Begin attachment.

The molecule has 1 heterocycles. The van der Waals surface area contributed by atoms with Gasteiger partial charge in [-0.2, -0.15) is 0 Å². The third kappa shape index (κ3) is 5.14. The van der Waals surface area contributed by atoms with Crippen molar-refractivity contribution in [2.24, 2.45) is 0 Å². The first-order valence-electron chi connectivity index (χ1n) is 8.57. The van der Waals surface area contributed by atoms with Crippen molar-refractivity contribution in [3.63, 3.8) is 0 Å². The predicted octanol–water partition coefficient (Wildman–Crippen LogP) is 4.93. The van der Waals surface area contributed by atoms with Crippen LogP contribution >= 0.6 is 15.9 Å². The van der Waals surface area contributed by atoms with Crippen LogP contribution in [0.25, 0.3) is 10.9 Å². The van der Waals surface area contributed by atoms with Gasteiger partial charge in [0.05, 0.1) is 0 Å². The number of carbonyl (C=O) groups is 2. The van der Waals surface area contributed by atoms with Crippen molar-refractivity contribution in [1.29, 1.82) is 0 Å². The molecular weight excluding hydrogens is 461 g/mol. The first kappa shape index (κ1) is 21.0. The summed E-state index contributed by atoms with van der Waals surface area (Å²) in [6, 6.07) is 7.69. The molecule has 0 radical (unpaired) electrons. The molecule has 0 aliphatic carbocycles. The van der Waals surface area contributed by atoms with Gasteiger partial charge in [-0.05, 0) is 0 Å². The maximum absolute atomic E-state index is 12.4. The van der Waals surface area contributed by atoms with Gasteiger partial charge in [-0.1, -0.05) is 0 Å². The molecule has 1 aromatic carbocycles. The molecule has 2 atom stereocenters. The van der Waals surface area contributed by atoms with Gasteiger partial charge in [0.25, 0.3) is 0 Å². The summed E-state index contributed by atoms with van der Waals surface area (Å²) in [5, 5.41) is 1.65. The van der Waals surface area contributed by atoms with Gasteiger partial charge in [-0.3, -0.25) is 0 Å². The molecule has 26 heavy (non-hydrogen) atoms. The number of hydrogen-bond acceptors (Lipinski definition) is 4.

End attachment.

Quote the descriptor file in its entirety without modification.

The molecule has 1 heterocycles. The van der Waals surface area contributed by atoms with Gasteiger partial charge in [-0.2, -0.15) is 0 Å². The third kappa shape index (κ3) is 5.14. The van der Waals surface area contributed by atoms with Crippen molar-refractivity contribution in [2.24, 2.45) is 0 Å². The first-order valence-electron chi connectivity index (χ1n) is 8.57. The van der Waals surface area contributed by atoms with Crippen molar-refractivity contribution in [3.63, 3.8) is 0 Å². The predicted octanol–water partition coefficient (Wildman–Crippen LogP) is 4.93. The van der Waals surface area contributed by atoms with Crippen LogP contribution >= 0.6 is 15.9 Å². The van der Waals surface area contributed by atoms with Crippen LogP contribution in [0.25, 0.3) is 10.9 Å². The van der Waals surface area contributed by atoms with Gasteiger partial charge in [0.05, 0.1) is 0 Å². The number of carbonyl (C=O) groups is 2. The van der Waals surface area contributed by atoms with Crippen molar-refractivity contribution in [1.29, 1.82) is 0 Å². The molecular weight excluding hydrogens is 461 g/mol. The first kappa shape index (κ1) is 21.0. The summed E-state index contributed by atoms with van der Waals surface area (Å²) in [6, 6.07) is 7.69. The molecule has 0 radical (unpaired) electrons. The molecule has 0 aliphatic carbocycles. The van der Waals surface area contributed by atoms with Gasteiger partial charge in [-0.05, 0) is 0 Å². The maximum absolute atomic E-state index is 12.4. The van der Waals surface area contributed by atoms with Gasteiger partial charge in [-0.1, -0.05) is 0 Å². The molecule has 1 aromatic carbocycles. The molecule has 2 atom stereocenters. The van der Waals surface area contributed by atoms with Gasteiger partial charge in [0.25, 0.3) is 0 Å². The summed E-state index contributed by atoms with van der Waals surface area (Å²) in [5, 5.41) is 1.65. The van der Waals surface area contributed by atoms with Gasteiger partial charge in [-0.3, -0.25) is 0 Å². The molecule has 26 heavy (non-hydrogen) atoms. The number of hydrogen-bond acceptors (Lipinski definition) is 4.